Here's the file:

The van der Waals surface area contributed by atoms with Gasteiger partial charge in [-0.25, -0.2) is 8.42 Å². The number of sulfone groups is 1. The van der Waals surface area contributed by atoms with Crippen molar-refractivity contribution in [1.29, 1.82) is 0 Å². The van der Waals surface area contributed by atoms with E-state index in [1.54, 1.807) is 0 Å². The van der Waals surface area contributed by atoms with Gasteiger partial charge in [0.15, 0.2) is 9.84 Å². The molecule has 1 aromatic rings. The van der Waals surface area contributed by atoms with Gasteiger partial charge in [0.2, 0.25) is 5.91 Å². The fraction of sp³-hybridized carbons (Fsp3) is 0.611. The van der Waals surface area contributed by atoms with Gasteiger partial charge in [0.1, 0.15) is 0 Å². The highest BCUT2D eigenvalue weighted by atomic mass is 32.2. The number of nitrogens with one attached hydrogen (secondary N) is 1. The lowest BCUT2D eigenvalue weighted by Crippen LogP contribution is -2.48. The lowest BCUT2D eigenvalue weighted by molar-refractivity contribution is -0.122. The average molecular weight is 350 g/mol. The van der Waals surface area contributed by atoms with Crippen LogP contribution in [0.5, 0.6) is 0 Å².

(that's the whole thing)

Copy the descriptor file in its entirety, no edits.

The van der Waals surface area contributed by atoms with Gasteiger partial charge in [-0.25, -0.2) is 8.42 Å². The number of sulfone groups is 1. The van der Waals surface area contributed by atoms with Crippen molar-refractivity contribution in [1.29, 1.82) is 0 Å². The van der Waals surface area contributed by atoms with E-state index in [1.54, 1.807) is 0 Å². The van der Waals surface area contributed by atoms with Gasteiger partial charge in [0.15, 0.2) is 9.84 Å². The molecule has 1 aromatic rings. The van der Waals surface area contributed by atoms with Gasteiger partial charge in [0.2, 0.25) is 5.91 Å². The fraction of sp³-hybridized carbons (Fsp3) is 0.611. The van der Waals surface area contributed by atoms with Gasteiger partial charge in [0.1, 0.15) is 0 Å². The highest BCUT2D eigenvalue weighted by atomic mass is 32.2. The number of nitrogens with one attached hydrogen (secondary N) is 1. The lowest BCUT2D eigenvalue weighted by Crippen LogP contribution is -2.48. The lowest BCUT2D eigenvalue weighted by molar-refractivity contribution is -0.122. The average molecular weight is 350 g/mol. The van der Waals surface area contributed by atoms with Crippen LogP contribution in [0.5, 0.6) is 0 Å².